“It’s time-consuming, sure, but it does make a difference — it makes a difference because we understand now what’s needed and what’s not needed, and what we can optimize for.”
Priorities for AptDeco from here on in are getting the word out about its service, and maintaining high quality levels of customer service. Currently most of the curation, listing review and customer service work is being done by Dennis and Fagiri themselves — and of course that’s not going to scale.
“I was reading a document from one of the VC firms that worked with YC, and the one thing that really resonated was pre-emptively building for the future. Pre-emptively,” stresses Dennis, discussing the startup’s priorities for the rest of the year. “If there’s anywhere where we need to build pre-emptively it’s going to be from a customer service standpoint.
“Those are the measures that we’re literally putting in place right now. As soon as we get off the phone right now we’re going to be interviewing a couple of people from a customer service standpoint. So that is something that really rang through.”
For the first time in its history, Berkeley saw an introductory computer science course with predominantly female students – 106 women vs. 104 men. This slight turnaround signals a promising trend in the male-dominated STEM world.
To be sure, Berkeley is an exception: according to the National Science Foundation, just 18.4% of computer science degrees were given to women (as of 2010), a trend that has been steadily decreasing since 1991, when it was a more impressive 29.6%.
In an email, Professor Dan Garcia, who taught the Berkeley course last spring, tells us that he attributes the gender flip to a drastic transformation in the curriculum, including team-based project learning, opened-sourced materials, and opportunities to become teaching assistants. “The course & curriculum really does capture the “Beauty and Joy” of computing; learning can be a lot of fun,” he writes.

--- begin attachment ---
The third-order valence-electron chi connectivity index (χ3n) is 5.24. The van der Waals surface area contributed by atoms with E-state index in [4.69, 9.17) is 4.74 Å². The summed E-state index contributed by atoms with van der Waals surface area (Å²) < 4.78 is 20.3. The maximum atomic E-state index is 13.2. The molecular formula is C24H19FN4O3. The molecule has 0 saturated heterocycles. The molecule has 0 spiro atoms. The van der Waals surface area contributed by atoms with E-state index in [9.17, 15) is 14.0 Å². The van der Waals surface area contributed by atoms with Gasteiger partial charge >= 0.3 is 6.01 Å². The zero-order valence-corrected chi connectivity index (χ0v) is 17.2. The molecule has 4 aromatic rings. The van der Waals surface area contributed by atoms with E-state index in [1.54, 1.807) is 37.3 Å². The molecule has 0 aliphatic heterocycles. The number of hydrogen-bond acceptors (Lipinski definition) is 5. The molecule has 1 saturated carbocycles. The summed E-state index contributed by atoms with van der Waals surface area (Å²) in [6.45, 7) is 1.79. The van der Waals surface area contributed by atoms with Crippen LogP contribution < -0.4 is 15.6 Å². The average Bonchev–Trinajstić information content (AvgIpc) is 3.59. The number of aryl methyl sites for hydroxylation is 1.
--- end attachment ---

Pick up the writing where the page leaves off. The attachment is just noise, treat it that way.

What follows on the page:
There is still a long way to go. Worldwide trends in the gender balance aren’t any better than the U.S. Recent data from UK universities, shows that while women do earn a majority of the degrees (60% vs. 40%), they vastly underperform their male counterparts in computer science (82% vs. 17%).
The gap has its origins going back at least as early as high school. Statistics, biology, and calculus courses all have roughly equal gender balance, but in computer science, the pie chart skews heavily male. (chart by Exploring Computer Science, with data from the College Board).
Garcia says there are still barriers to keeping women interested throughout their entire tenure, such as “the lack of female role models in our industry, in our faculty, and in the graduate student population.” Even if they go on to advanced courses, there’s no guarantee they’ll get a job in the cut-throat tech industry.
Indeed, last fall, men slightly outnumbered women (53% men), but the spring enrollment is up again (50.6% women).
As one of the important feeder schools to Silicon Valley’s top companies, Berkeley is not a passive player. If it can succeed in dramatically increasing female enrollment, it could set a chain reaction that breaks down norms for future generations to come.
“I am looking forward to the next generation of writers and leaders to help Gigaom continue and improve on what we did together. I will still write occasionally for Gigaom and will be at all our events,” he said of the move in an email.